$700 Million Surplus Could Spell Massive Tax Breaks in Massachusetts

Plymouth, MA, USA - September 5, 2009: Main Street, Plymouth, Massachusetts, USA.
OlegAlbinsky / Getty Images

In his fiscal 2023 budget proposal, Massachusetts Governor Charlie Baker is hoping to provide residents with much-needed financial relief. Using the $700 million surplus from state tax revenues and federal COVID recovery aid, Gov. Baker wants to give tax breaks to seniors, renters, low-income taxpayers and parents of dependent children, CommonWealth magazine reported.

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According to MassLive Media, Gov. Baker’s plan includes doubling the senior circuit breaker credit from $1,170 to $2,340, increasing the rental deduction cap from $3,000 to $5,000, doubling tax credits for dependents and child care and raising the gross income threshold for no-tax status.

“With residents and families continuing to face rising costs, Massachusetts should take action and pass tax cuts that will reduce costs and give taxpayers a break,” Governor Charlie Baker said in an official statement. 

“Revenues continue to exceed expectations, so it’s time to give some of this surplus revenue back to taxpayers. We look forward to working with our partners in the Legislature to put more money into the pockets of our hard-working families and residents,” Baker added.

MassLive noted that the budget process is still in its early stages as state representatives are set to debate the House budget next week.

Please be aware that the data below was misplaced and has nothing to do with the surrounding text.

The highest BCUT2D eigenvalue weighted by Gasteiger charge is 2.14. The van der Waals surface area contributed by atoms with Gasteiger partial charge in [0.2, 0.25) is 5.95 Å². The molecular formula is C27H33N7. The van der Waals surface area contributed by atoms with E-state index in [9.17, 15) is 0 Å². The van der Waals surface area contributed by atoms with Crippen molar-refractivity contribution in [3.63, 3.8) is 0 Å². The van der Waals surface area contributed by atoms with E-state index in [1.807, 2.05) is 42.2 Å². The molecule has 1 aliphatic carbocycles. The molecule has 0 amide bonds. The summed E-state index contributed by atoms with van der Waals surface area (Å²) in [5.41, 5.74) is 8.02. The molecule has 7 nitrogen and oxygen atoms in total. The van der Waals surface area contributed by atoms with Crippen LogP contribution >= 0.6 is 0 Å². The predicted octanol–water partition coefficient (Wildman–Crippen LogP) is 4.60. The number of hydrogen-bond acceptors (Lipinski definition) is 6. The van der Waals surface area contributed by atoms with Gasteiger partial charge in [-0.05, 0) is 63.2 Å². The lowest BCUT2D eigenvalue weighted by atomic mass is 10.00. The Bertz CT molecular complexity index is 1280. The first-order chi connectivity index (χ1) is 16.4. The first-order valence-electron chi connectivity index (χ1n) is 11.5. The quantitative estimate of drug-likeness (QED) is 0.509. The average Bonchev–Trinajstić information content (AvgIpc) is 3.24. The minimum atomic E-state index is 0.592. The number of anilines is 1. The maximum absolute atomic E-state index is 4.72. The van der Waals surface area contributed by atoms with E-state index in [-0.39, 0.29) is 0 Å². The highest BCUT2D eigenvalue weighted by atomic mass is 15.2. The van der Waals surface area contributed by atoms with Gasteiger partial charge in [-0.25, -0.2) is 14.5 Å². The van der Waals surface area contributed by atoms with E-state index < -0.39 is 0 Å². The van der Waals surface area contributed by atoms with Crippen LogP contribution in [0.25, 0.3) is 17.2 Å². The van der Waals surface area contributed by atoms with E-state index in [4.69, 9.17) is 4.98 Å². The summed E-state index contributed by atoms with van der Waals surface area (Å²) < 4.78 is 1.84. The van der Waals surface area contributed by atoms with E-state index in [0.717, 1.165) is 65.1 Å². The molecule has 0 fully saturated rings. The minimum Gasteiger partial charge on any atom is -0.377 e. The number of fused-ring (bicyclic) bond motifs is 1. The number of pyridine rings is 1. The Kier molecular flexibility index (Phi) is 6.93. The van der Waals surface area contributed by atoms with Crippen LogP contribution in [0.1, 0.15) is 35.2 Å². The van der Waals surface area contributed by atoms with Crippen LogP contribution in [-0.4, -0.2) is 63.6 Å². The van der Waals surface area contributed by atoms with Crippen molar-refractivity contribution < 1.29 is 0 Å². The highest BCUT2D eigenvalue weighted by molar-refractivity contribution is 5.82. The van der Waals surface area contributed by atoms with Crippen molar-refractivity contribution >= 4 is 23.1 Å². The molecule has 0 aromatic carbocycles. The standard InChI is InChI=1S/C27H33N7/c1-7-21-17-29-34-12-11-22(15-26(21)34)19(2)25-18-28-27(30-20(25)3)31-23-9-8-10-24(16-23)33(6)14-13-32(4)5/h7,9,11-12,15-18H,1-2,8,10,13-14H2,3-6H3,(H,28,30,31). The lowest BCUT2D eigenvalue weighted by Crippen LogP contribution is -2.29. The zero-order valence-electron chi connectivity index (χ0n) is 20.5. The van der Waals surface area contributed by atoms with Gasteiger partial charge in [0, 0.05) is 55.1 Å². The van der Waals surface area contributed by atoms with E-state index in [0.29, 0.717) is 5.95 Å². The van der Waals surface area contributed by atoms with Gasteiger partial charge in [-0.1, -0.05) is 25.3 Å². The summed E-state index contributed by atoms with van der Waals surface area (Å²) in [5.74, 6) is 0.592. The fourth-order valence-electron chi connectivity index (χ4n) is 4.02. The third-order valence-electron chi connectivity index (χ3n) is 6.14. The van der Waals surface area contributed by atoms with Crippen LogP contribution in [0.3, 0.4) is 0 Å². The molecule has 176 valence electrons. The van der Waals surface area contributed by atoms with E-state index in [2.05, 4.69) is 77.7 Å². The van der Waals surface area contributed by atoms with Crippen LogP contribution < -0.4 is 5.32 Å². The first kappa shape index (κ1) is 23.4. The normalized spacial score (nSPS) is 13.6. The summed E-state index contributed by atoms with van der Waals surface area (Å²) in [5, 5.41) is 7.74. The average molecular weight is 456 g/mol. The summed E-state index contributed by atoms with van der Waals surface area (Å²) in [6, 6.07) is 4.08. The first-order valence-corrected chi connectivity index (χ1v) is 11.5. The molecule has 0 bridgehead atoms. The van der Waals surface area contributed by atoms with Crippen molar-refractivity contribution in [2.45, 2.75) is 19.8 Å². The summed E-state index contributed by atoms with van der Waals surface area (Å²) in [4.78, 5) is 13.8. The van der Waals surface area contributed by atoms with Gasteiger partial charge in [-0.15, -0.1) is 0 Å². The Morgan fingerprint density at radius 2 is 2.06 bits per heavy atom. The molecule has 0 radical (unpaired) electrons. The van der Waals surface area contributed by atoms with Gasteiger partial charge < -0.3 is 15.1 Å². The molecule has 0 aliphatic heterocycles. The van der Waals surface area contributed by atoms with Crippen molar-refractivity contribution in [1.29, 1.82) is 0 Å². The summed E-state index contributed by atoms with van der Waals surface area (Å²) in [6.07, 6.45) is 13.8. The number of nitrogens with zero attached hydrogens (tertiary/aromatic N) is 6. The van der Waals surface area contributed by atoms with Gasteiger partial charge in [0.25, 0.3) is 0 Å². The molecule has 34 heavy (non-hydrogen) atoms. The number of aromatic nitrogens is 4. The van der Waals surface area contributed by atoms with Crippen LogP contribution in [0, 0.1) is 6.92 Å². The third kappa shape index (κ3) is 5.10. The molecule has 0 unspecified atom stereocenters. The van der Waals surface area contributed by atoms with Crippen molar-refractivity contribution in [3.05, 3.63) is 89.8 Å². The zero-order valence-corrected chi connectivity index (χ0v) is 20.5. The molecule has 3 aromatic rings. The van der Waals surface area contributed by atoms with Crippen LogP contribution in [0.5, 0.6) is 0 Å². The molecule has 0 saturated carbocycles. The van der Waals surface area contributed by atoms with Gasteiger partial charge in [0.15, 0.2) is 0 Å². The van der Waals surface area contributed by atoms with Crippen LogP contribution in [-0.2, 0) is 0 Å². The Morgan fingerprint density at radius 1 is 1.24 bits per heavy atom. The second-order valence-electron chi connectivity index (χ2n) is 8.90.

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Baker also noted that the federal government has “kinder” tax provisions for low-income residents compared to Massachusetts, MassLive reported. The governor pointed out that Massachusetts has some of the steepest rental hikes in the U.S. as well.

“Small businesses and working families are being severely hit with the regressive effect of inflation, yet tax revenues have never been better,” said Jon Hurst of the Retailers Association of Massachusetts in a press conference. “The Governor’s tax reforms recognize that taxpayers and consumers of all stages of life need fair treatment from government; and as a complete package, it will make it more affordable and competitive to stay in Massachusetts.”

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About the Author

Josephine Nesbit is a freelance writer specializing in real estate and personal finance. She grew up in New England but is now based out of Ohio where she attended The Ohio State University and lives with her two toddlers and fiancé. Her work has appeared in print and online publications such as Fox Business and Scotsman Guide.
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